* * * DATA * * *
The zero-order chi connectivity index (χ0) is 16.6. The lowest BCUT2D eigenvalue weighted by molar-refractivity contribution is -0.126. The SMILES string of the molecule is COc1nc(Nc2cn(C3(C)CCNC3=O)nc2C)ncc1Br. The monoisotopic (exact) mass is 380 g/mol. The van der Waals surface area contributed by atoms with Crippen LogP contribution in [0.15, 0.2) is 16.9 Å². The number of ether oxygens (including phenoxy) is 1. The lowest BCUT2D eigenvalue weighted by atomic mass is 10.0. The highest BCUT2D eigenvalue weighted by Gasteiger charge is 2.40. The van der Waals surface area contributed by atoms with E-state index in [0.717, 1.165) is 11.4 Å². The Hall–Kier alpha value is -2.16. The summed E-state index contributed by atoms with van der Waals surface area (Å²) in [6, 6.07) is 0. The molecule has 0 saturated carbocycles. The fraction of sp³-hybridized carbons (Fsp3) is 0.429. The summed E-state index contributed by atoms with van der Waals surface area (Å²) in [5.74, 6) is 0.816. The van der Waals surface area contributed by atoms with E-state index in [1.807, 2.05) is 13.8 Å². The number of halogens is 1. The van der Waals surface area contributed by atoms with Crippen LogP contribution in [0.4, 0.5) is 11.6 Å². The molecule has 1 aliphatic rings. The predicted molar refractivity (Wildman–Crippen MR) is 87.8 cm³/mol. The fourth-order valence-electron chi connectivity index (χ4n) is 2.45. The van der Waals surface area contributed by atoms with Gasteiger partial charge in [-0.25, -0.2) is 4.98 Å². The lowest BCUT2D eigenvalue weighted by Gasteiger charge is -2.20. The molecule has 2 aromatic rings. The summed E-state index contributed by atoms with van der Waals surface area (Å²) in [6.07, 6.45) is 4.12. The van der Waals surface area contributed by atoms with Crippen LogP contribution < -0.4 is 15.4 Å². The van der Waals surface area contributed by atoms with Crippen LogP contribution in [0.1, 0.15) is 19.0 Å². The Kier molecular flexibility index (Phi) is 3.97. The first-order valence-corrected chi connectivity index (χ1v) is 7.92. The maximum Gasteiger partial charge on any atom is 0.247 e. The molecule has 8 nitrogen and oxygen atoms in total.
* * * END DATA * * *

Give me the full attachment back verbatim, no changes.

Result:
The zero-order chi connectivity index (χ0) is 16.6. The lowest BCUT2D eigenvalue weighted by molar-refractivity contribution is -0.126. The SMILES string of the molecule is COc1nc(Nc2cn(C3(C)CCNC3=O)nc2C)ncc1Br. The monoisotopic (exact) mass is 380 g/mol. The van der Waals surface area contributed by atoms with Crippen LogP contribution in [0.15, 0.2) is 16.9 Å². The number of ether oxygens (including phenoxy) is 1. The lowest BCUT2D eigenvalue weighted by atomic mass is 10.0. The highest BCUT2D eigenvalue weighted by Gasteiger charge is 2.40. The van der Waals surface area contributed by atoms with E-state index in [0.717, 1.165) is 11.4 Å². The Hall–Kier alpha value is -2.16. The summed E-state index contributed by atoms with van der Waals surface area (Å²) in [6, 6.07) is 0. The molecule has 0 saturated carbocycles. The fraction of sp³-hybridized carbons (Fsp3) is 0.429. The summed E-state index contributed by atoms with van der Waals surface area (Å²) in [5.74, 6) is 0.816. The van der Waals surface area contributed by atoms with E-state index in [1.807, 2.05) is 13.8 Å². The number of halogens is 1. The van der Waals surface area contributed by atoms with Crippen LogP contribution in [0.4, 0.5) is 11.6 Å². The molecule has 1 aliphatic rings. The predicted molar refractivity (Wildman–Crippen MR) is 87.8 cm³/mol. The fourth-order valence-electron chi connectivity index (χ4n) is 2.45. The van der Waals surface area contributed by atoms with Gasteiger partial charge in [-0.25, -0.2) is 4.98 Å². The lowest BCUT2D eigenvalue weighted by Gasteiger charge is -2.20. The molecule has 2 aromatic rings. The summed E-state index contributed by atoms with van der Waals surface area (Å²) in [6.07, 6.45) is 4.12. The van der Waals surface area contributed by atoms with Crippen LogP contribution < -0.4 is 15.4 Å². The van der Waals surface area contributed by atoms with Crippen LogP contribution in [0.1, 0.15) is 19.0 Å². The Kier molecular flexibility index (Phi) is 3.97. The first-order valence-corrected chi connectivity index (χ1v) is 7.92. The maximum Gasteiger partial charge on any atom is 0.247 e. The molecule has 8 nitrogen and oxygen atoms in total.